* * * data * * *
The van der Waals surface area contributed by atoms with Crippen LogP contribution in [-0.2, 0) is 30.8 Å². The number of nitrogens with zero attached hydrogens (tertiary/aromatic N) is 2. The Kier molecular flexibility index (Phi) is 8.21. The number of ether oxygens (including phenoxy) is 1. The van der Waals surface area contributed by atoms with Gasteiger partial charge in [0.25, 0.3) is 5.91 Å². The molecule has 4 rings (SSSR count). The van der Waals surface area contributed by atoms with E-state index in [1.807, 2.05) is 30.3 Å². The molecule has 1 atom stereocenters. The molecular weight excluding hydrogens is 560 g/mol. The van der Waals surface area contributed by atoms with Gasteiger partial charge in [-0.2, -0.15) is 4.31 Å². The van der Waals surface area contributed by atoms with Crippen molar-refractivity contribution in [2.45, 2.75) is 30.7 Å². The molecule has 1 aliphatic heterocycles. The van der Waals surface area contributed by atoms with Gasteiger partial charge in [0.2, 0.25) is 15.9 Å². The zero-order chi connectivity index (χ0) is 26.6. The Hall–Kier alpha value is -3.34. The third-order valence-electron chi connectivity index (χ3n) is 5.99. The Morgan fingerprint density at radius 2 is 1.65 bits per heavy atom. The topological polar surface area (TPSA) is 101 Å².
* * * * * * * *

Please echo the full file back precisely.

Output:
The van der Waals surface area contributed by atoms with Crippen LogP contribution in [-0.2, 0) is 30.8 Å². The number of nitrogens with zero attached hydrogens (tertiary/aromatic N) is 2. The Kier molecular flexibility index (Phi) is 8.21. The number of ether oxygens (including phenoxy) is 1. The van der Waals surface area contributed by atoms with Gasteiger partial charge in [0.25, 0.3) is 5.91 Å². The molecule has 4 rings (SSSR count). The van der Waals surface area contributed by atoms with E-state index in [1.807, 2.05) is 30.3 Å². The molecule has 1 atom stereocenters. The molecular weight excluding hydrogens is 560 g/mol. The van der Waals surface area contributed by atoms with Gasteiger partial charge in [-0.2, -0.15) is 4.31 Å². The van der Waals surface area contributed by atoms with Crippen molar-refractivity contribution in [2.45, 2.75) is 30.7 Å². The molecule has 1 aliphatic heterocycles. The van der Waals surface area contributed by atoms with Gasteiger partial charge in [0.2, 0.25) is 15.9 Å². The zero-order chi connectivity index (χ0) is 26.6. The Hall–Kier alpha value is -3.34. The third-order valence-electron chi connectivity index (χ3n) is 5.99. The Morgan fingerprint density at radius 2 is 1.65 bits per heavy atom. The topological polar surface area (TPSA) is 101 Å².